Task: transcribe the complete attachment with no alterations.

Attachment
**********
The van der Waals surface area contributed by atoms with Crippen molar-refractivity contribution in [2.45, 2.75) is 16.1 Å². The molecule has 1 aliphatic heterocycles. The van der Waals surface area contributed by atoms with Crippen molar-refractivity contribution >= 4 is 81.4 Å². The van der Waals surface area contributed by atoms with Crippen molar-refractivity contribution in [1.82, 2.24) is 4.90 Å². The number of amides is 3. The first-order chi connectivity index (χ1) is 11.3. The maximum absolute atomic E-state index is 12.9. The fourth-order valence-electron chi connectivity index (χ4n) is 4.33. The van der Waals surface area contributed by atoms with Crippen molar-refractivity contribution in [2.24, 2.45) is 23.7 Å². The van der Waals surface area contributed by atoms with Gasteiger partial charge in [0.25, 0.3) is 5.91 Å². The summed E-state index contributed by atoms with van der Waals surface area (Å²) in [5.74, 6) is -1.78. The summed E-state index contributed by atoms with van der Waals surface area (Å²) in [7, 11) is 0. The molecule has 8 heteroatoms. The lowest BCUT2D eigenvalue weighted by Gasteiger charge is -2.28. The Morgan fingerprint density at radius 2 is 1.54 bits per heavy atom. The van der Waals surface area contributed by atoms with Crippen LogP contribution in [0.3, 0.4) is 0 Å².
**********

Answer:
The van der Waals surface area contributed by atoms with Crippen molar-refractivity contribution in [2.45, 2.75) is 16.1 Å². The molecule has 1 aliphatic heterocycles. The van der Waals surface area contributed by atoms with Crippen molar-refractivity contribution >= 4 is 81.4 Å². The van der Waals surface area contributed by atoms with Crippen molar-refractivity contribution in [1.82, 2.24) is 4.90 Å². The number of amides is 3. The first-order chi connectivity index (χ1) is 11.3. The maximum absolute atomic E-state index is 12.9. The fourth-order valence-electron chi connectivity index (χ4n) is 4.33. The van der Waals surface area contributed by atoms with Crippen molar-refractivity contribution in [2.24, 2.45) is 23.7 Å². The van der Waals surface area contributed by atoms with Gasteiger partial charge in [0.25, 0.3) is 5.91 Å². The summed E-state index contributed by atoms with van der Waals surface area (Å²) in [5.74, 6) is -1.78. The summed E-state index contributed by atoms with van der Waals surface area (Å²) in [7, 11) is 0. The molecule has 8 heteroatoms. The lowest BCUT2D eigenvalue weighted by Gasteiger charge is -2.28. The Morgan fingerprint density at radius 2 is 1.54 bits per heavy atom. The van der Waals surface area contributed by atoms with Crippen LogP contribution in [0.3, 0.4) is 0 Å².